Once your #2 piece is cut, you can go ahead and glue your #1 piece to the wall (if you are only glueing, hold it in place with painter’s tape while it is drying. If you are glueing and nailing, hit it with some nails right after you glue it to the wall).
Using your #2 piece, now select a piece of paneling from the first pile, line it up, mark, and cut your #3 piece. And so on a million times until your backsplash is done. I’m not gonna lie: it’s a time-consuming process. But even the ever-dubious Texan believed it was well worth the final product.
And, guess what? Once your beadboard pieces are all adhered? You’re still not done. Now you need to caulk the seams and paint. Caulking beadboard is a tricky business. The caulk wants to smear into the bead lines and look pretty generally messy. But here’s a few tips: tape along your countertop to get a really clean edge there. Lay your tape about an eighth of an inch away from where the beadboard meets the countertop. Once it’s taped, run your line of caulk, and then, working quickly, go ahead and schmear it with a damp finger, wiping the excess onto a damp paper towel. Once, you’ve flattened it out, go along and wipe it down excessively with a damp paper towel; the water will thin it out, which will make it blend into the beadboard beads better. As soon as you’ve done this, before the caulk has a chance to dry at all, carefully pull the tape up off your counter. It should leave you a nice clean line. If your vertical seams between beadboard sections are a little gappy and you want to fill them, run a very thin line of caulk, wipe it with a damp finger, and then wipe it down with a wet cloth. Thinning the caulk like this helps it not get stuck in the wrong grooves.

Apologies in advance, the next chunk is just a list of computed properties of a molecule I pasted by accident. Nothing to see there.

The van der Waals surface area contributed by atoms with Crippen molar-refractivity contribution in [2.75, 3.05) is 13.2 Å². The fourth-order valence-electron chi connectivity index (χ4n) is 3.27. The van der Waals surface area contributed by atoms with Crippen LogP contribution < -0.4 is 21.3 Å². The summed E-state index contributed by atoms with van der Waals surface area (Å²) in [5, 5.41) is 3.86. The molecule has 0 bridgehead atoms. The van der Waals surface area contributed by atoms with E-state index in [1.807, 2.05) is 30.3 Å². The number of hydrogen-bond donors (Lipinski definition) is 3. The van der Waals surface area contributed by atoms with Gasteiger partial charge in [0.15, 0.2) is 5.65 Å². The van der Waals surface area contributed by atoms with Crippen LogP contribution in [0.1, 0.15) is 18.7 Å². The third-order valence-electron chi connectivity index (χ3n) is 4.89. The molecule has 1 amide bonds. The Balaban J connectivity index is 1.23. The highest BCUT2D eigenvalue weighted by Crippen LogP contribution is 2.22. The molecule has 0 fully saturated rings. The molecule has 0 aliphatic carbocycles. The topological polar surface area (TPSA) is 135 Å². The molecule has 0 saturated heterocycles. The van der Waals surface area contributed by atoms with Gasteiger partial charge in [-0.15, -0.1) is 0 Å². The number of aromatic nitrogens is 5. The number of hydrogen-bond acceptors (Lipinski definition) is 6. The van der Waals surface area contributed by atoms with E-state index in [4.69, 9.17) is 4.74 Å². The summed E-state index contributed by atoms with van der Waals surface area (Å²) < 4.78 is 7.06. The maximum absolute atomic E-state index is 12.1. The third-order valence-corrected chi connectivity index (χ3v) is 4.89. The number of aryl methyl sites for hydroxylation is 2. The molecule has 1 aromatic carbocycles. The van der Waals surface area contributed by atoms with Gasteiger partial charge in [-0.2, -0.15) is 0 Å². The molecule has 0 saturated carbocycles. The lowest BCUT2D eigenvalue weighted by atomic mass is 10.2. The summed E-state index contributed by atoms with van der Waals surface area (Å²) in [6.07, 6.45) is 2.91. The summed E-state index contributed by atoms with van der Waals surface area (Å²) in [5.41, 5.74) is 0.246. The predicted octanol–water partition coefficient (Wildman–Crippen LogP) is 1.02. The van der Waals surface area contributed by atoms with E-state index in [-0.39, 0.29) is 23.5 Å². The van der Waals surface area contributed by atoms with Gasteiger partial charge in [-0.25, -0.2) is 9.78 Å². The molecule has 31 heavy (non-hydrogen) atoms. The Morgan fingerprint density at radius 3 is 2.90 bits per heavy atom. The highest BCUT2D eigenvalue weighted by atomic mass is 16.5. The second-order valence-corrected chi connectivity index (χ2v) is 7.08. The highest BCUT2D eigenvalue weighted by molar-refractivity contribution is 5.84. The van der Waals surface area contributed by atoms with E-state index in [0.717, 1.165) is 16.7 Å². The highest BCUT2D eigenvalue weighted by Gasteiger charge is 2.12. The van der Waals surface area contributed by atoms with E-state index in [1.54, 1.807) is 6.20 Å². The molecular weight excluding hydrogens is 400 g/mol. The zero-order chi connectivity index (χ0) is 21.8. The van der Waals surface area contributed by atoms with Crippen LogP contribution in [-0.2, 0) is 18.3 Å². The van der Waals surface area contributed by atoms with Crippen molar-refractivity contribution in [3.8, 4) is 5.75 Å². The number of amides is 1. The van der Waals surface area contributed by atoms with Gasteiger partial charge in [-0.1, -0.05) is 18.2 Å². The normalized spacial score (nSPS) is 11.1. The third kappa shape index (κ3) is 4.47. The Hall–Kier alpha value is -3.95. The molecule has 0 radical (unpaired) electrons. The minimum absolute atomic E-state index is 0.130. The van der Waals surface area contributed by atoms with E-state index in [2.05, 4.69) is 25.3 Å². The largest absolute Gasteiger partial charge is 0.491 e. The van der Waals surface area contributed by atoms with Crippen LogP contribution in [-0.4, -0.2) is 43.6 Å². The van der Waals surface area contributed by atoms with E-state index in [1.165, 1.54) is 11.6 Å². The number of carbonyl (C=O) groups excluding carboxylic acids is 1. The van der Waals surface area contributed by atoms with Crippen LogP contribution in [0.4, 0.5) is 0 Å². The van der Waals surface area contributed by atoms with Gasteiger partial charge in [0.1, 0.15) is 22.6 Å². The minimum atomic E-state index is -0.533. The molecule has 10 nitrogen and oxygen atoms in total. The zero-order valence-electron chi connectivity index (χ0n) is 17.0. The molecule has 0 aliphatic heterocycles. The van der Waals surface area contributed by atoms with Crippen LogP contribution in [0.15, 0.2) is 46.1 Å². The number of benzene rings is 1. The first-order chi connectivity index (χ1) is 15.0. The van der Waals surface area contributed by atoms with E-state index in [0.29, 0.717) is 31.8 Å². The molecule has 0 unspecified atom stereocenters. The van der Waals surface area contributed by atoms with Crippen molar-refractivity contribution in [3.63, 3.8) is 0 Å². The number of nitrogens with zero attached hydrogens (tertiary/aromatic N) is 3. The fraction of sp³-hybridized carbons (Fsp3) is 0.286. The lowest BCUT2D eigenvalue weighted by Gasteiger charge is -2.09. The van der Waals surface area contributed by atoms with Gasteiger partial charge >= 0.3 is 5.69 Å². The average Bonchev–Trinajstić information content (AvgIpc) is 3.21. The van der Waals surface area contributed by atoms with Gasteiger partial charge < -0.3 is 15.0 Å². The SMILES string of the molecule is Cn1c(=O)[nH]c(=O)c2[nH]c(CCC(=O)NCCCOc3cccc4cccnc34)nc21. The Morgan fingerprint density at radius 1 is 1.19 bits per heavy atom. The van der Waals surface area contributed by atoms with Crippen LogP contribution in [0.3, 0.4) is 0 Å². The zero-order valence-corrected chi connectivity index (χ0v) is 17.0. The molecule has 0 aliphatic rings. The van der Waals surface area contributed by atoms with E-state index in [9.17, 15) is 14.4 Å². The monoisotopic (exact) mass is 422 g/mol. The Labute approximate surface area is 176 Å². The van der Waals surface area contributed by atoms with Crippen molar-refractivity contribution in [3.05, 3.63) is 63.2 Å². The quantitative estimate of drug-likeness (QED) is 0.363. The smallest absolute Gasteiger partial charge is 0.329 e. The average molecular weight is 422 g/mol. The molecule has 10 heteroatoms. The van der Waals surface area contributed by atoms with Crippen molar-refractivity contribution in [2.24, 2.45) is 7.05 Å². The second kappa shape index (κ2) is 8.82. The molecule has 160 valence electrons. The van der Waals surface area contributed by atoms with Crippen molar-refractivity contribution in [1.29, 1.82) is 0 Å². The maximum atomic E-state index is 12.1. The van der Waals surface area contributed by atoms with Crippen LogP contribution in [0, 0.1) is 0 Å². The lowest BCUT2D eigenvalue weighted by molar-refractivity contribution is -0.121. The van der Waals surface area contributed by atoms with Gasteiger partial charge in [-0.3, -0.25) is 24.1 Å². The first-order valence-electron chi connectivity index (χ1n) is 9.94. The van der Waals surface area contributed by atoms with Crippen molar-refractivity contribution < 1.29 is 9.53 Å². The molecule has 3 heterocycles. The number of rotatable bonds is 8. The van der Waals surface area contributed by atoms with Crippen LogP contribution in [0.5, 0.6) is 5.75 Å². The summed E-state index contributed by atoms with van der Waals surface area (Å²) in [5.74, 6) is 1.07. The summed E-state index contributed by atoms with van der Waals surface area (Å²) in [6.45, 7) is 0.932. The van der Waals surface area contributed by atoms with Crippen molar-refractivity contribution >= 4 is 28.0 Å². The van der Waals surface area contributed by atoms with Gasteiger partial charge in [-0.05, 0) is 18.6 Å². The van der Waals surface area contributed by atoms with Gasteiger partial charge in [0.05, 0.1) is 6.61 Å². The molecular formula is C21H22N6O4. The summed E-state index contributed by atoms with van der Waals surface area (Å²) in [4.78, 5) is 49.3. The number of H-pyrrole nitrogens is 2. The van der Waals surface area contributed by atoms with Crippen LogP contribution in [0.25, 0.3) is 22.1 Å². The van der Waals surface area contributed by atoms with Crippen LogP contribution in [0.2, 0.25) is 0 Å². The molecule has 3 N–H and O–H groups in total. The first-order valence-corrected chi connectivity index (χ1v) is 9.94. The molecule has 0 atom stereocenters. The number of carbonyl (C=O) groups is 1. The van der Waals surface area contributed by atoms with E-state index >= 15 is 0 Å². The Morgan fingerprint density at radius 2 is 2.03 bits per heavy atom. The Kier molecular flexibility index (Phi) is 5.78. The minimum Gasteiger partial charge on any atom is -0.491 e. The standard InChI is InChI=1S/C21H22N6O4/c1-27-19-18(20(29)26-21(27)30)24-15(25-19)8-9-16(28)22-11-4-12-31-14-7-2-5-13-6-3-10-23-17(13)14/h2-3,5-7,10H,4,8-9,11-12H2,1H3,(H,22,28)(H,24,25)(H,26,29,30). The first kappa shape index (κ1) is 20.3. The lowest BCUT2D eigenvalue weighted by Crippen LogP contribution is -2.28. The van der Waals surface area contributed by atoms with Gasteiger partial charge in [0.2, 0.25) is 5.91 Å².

Once your caulk has dried, paint everything with a good couple of coats of paint; this helps seal things against water and food splashes. BTW, painting beadboard isn’t the simplest either–I use a paint brush and paint in the direction of the zig or the zag.
And now I am going to do something unprecedented: I am going to show you the stove wall. That is missing our 48″ range, hood, and pot filler. I have never shown this wall in the history of this blog.
Here you go:
Someday, I will have my gleaming 48″ gas range, decorative hood, and long pined-for pot-filler. Until then, we have The Crevasse. It is what it is.